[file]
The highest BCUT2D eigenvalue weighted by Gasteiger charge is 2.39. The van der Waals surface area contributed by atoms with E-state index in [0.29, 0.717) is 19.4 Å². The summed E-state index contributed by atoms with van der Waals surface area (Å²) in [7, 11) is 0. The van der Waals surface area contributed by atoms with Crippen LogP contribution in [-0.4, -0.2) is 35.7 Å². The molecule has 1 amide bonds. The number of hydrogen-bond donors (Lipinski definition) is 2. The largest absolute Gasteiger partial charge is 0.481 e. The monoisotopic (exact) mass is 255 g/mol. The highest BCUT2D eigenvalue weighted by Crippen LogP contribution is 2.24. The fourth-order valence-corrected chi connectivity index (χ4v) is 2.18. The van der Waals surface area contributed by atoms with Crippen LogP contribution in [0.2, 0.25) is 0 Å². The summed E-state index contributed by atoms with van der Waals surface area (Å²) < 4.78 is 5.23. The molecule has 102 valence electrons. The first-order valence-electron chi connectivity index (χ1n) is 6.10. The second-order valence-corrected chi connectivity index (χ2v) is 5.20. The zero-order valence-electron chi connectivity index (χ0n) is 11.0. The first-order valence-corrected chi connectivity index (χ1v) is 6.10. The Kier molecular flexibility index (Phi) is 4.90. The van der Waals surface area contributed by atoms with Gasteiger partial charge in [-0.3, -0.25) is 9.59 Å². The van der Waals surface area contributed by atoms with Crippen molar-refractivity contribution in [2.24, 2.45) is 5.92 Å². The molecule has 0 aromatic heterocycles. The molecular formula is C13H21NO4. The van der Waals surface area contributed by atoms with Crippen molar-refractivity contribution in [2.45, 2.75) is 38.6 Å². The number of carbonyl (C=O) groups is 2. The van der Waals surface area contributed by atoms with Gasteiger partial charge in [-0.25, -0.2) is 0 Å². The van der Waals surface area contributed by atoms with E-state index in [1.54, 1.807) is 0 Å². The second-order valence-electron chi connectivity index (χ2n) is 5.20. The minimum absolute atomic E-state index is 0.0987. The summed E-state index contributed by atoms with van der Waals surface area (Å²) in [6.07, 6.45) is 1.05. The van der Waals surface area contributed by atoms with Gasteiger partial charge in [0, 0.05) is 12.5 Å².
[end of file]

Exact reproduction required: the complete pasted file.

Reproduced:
The highest BCUT2D eigenvalue weighted by Gasteiger charge is 2.39. The van der Waals surface area contributed by atoms with E-state index in [0.29, 0.717) is 19.4 Å². The summed E-state index contributed by atoms with van der Waals surface area (Å²) in [7, 11) is 0. The van der Waals surface area contributed by atoms with Crippen LogP contribution in [-0.4, -0.2) is 35.7 Å². The molecule has 1 amide bonds. The number of hydrogen-bond donors (Lipinski definition) is 2. The largest absolute Gasteiger partial charge is 0.481 e. The monoisotopic (exact) mass is 255 g/mol. The highest BCUT2D eigenvalue weighted by Crippen LogP contribution is 2.24. The fourth-order valence-corrected chi connectivity index (χ4v) is 2.18. The van der Waals surface area contributed by atoms with Crippen LogP contribution in [0.2, 0.25) is 0 Å². The summed E-state index contributed by atoms with van der Waals surface area (Å²) < 4.78 is 5.23. The molecule has 102 valence electrons. The first-order valence-electron chi connectivity index (χ1n) is 6.10. The second-order valence-corrected chi connectivity index (χ2v) is 5.20. The zero-order valence-electron chi connectivity index (χ0n) is 11.0. The first-order valence-corrected chi connectivity index (χ1v) is 6.10. The Kier molecular flexibility index (Phi) is 4.90. The van der Waals surface area contributed by atoms with Gasteiger partial charge in [-0.3, -0.25) is 9.59 Å². The van der Waals surface area contributed by atoms with Crippen molar-refractivity contribution in [2.24, 2.45) is 5.92 Å². The molecule has 0 aromatic heterocycles. The molecular formula is C13H21NO4. The van der Waals surface area contributed by atoms with Crippen molar-refractivity contribution in [2.45, 2.75) is 38.6 Å². The number of carbonyl (C=O) groups is 2. The van der Waals surface area contributed by atoms with Gasteiger partial charge in [-0.25, -0.2) is 0 Å². The van der Waals surface area contributed by atoms with E-state index in [1.54, 1.807) is 0 Å². The second-order valence-electron chi connectivity index (χ2n) is 5.20. The minimum absolute atomic E-state index is 0.0987. The summed E-state index contributed by atoms with van der Waals surface area (Å²) in [6.07, 6.45) is 1.05. The van der Waals surface area contributed by atoms with Gasteiger partial charge in [0, 0.05) is 12.5 Å².